Friendship Day

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Friendship Day
Tying friendship bracelet.jpg
Type Historical
Date varies: 30 July (UN), first Sunday of August
Frequency annual
Related to Friendship

Friendship Day (Arabic: اليوم الدولي للصداقة‎, Chinese: 国际友谊日, French: Journée internationale de l’amitié, Russian: Международный день дружбы, Spanish: Día del Amigo,) is a day for celebrating friendship. The day has been celebrated in several southern South American countries for many years, particularly in Paraguay, where the first World Friendship Day - International Friendship Day was proposed in 1958.

Initially created by the greeting card industry, evidence from social networking sites shows a revival of interest in the holiday that may have grown with the spread of the Internet, particularly in India, Bangladesh, and Malaysia. Digital communication modes such as the Internet and cell phones may be helping to popularize the custom, since greeting friends en masse is now easier than before.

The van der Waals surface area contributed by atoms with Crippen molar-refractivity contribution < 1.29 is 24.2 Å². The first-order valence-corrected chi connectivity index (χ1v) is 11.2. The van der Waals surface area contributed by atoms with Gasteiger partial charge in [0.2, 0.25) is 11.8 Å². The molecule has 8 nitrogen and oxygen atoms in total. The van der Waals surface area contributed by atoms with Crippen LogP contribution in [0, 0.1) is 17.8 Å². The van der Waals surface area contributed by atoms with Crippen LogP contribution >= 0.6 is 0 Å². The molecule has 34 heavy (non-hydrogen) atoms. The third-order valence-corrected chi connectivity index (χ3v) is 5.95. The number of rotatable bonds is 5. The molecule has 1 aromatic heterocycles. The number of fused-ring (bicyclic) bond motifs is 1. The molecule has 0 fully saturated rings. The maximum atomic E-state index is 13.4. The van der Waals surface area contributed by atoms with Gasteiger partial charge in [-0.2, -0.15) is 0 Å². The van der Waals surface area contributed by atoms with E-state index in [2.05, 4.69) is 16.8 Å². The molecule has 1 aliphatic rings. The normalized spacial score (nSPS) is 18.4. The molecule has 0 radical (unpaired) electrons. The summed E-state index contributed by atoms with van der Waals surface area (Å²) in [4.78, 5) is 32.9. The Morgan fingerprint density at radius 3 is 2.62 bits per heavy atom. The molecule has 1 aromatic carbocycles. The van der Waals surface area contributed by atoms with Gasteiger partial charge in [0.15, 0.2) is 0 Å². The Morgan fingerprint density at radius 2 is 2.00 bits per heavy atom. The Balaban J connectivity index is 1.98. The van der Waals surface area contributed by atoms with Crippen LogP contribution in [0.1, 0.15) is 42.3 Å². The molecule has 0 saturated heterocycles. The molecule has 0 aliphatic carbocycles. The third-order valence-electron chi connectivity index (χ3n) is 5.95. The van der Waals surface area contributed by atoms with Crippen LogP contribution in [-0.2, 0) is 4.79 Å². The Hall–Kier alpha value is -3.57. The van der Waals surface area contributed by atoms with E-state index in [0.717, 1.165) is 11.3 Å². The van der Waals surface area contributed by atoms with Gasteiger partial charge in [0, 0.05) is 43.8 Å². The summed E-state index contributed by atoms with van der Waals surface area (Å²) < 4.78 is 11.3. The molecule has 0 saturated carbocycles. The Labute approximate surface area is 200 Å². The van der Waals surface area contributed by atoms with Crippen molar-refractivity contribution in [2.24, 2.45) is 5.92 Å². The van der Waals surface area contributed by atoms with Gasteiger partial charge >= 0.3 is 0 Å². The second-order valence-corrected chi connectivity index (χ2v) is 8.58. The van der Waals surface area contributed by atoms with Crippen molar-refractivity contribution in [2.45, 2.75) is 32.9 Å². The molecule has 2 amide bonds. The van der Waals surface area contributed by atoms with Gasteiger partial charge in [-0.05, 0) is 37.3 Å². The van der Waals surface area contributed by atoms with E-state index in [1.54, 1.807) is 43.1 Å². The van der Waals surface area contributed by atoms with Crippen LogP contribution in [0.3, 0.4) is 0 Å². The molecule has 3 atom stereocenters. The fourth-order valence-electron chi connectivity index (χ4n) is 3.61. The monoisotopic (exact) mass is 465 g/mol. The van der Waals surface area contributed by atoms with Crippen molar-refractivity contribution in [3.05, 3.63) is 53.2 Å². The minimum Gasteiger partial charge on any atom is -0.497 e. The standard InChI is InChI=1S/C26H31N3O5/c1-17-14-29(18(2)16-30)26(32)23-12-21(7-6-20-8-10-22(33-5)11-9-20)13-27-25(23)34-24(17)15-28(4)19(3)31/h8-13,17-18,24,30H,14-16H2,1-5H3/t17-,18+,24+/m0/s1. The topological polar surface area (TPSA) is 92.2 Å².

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Those who promote the holiday in South Asia attribute the tradition of dedicating a day in honor of friends to have originated in the United States in 1935, but it actually dates from 1919. The exchange of Friendship Day gifts like flowers, cards and wrist bands is a popular tradition of this occasion.[1][2]

Friendship Day celebrations occur on different dates in different countries. The first World Friendship Day was proposed for 30 July in 1958, by the World Friendship Crusade.[3] On 27 April 2011 the General Assembly of the United Nations declared[4] 30 July as official International Friendship Day. However, some countries, including India[5], celebrate Friendship Day on the first Sunday of August. In Oberlin, Ohio, Friendship Day is celebrated on 8 April each year.[6]